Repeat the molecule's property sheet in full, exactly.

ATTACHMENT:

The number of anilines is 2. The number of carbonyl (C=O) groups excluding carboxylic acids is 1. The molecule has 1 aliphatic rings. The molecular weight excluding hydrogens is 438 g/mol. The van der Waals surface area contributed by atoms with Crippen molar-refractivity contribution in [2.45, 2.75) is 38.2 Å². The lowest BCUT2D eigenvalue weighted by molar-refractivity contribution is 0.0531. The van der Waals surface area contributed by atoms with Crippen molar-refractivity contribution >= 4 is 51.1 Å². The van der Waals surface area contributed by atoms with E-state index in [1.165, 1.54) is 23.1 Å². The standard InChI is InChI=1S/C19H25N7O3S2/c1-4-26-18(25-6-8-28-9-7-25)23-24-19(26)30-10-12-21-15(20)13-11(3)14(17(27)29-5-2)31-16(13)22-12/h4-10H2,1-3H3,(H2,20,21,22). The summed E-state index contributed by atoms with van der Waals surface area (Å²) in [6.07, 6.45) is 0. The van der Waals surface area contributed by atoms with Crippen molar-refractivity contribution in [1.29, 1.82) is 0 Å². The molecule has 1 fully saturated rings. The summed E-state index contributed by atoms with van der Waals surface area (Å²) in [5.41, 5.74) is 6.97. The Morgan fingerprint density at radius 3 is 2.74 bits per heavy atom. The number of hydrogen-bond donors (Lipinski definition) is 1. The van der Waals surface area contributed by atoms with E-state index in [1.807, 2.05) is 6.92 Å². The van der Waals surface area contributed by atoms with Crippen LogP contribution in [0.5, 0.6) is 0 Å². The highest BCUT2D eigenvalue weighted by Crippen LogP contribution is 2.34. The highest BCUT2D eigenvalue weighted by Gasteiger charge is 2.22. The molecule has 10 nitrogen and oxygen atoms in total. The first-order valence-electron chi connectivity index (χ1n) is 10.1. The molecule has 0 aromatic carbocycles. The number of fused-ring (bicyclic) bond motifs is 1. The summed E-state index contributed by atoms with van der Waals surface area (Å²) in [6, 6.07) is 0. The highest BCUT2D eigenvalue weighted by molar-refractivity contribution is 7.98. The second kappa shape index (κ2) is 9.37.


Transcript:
The number of anilines is 2. The number of carbonyl (C=O) groups excluding carboxylic acids is 1. The molecule has 1 aliphatic rings. The molecular weight excluding hydrogens is 438 g/mol. The van der Waals surface area contributed by atoms with Crippen molar-refractivity contribution in [2.45, 2.75) is 38.2 Å². The lowest BCUT2D eigenvalue weighted by molar-refractivity contribution is 0.0531. The van der Waals surface area contributed by atoms with Crippen molar-refractivity contribution >= 4 is 51.1 Å². The van der Waals surface area contributed by atoms with E-state index in [1.165, 1.54) is 23.1 Å². The standard InChI is InChI=1S/C19H25N7O3S2/c1-4-26-18(25-6-8-28-9-7-25)23-24-19(26)30-10-12-21-15(20)13-11(3)14(17(27)29-5-2)31-16(13)22-12/h4-10H2,1-3H3,(H2,20,21,22). The summed E-state index contributed by atoms with van der Waals surface area (Å²) in [6.07, 6.45) is 0. The van der Waals surface area contributed by atoms with Crippen molar-refractivity contribution in [1.29, 1.82) is 0 Å². The molecule has 1 fully saturated rings. The summed E-state index contributed by atoms with van der Waals surface area (Å²) in [5.41, 5.74) is 6.97. The Morgan fingerprint density at radius 3 is 2.74 bits per heavy atom. The number of hydrogen-bond donors (Lipinski definition) is 1. The van der Waals surface area contributed by atoms with E-state index in [1.807, 2.05) is 6.92 Å². The van der Waals surface area contributed by atoms with Crippen LogP contribution in [0.5, 0.6) is 0 Å². The highest BCUT2D eigenvalue weighted by Crippen LogP contribution is 2.34. The highest BCUT2D eigenvalue weighted by Gasteiger charge is 2.22. The molecule has 10 nitrogen and oxygen atoms in total. The first-order valence-electron chi connectivity index (χ1n) is 10.1. The molecule has 0 aromatic carbocycles. The number of fused-ring (bicyclic) bond motifs is 1. The summed E-state index contributed by atoms with van der Waals surface area (Å²) in [6, 6.07) is 0. The highest BCUT2D eigenvalue weighted by molar-refractivity contribution is 7.98. The second kappa shape index (κ2) is 9.37.